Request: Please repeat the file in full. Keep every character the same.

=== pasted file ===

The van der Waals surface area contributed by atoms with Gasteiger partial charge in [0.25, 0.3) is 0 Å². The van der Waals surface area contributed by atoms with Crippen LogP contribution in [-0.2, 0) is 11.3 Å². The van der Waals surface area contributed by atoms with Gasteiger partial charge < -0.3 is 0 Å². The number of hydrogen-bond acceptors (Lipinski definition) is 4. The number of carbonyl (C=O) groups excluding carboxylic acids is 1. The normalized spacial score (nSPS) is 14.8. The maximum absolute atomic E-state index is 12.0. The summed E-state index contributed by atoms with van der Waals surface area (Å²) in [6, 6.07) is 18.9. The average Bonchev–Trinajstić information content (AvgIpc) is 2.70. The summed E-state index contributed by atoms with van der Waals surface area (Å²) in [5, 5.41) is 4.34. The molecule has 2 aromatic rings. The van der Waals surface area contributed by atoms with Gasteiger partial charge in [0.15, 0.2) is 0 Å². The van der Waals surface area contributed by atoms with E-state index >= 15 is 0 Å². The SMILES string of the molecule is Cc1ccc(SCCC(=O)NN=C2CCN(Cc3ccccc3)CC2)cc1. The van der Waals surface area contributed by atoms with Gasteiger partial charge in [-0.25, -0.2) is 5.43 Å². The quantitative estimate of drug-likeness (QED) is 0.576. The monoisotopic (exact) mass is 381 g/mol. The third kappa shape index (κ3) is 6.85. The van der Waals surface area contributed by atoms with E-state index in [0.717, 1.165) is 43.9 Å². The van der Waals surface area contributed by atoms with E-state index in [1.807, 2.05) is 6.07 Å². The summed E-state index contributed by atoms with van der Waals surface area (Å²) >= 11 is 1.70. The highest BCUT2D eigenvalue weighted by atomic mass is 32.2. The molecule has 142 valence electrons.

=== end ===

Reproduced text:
The van der Waals surface area contributed by atoms with Gasteiger partial charge in [0.25, 0.3) is 0 Å². The van der Waals surface area contributed by atoms with Crippen LogP contribution in [-0.2, 0) is 11.3 Å². The van der Waals surface area contributed by atoms with Gasteiger partial charge < -0.3 is 0 Å². The number of hydrogen-bond acceptors (Lipinski definition) is 4. The number of carbonyl (C=O) groups excluding carboxylic acids is 1. The normalized spacial score (nSPS) is 14.8. The maximum absolute atomic E-state index is 12.0. The summed E-state index contributed by atoms with van der Waals surface area (Å²) in [6, 6.07) is 18.9. The average Bonchev–Trinajstić information content (AvgIpc) is 2.70. The summed E-state index contributed by atoms with van der Waals surface area (Å²) in [5, 5.41) is 4.34. The molecule has 2 aromatic rings. The van der Waals surface area contributed by atoms with Gasteiger partial charge in [0.15, 0.2) is 0 Å². The van der Waals surface area contributed by atoms with E-state index >= 15 is 0 Å². The SMILES string of the molecule is Cc1ccc(SCCC(=O)NN=C2CCN(Cc3ccccc3)CC2)cc1. The van der Waals surface area contributed by atoms with Gasteiger partial charge in [-0.25, -0.2) is 5.43 Å². The quantitative estimate of drug-likeness (QED) is 0.576. The monoisotopic (exact) mass is 381 g/mol. The third kappa shape index (κ3) is 6.85. The van der Waals surface area contributed by atoms with E-state index in [0.717, 1.165) is 43.9 Å². The van der Waals surface area contributed by atoms with E-state index in [1.807, 2.05) is 6.07 Å². The summed E-state index contributed by atoms with van der Waals surface area (Å²) >= 11 is 1.70. The highest BCUT2D eigenvalue weighted by atomic mass is 32.2. The molecule has 142 valence electrons.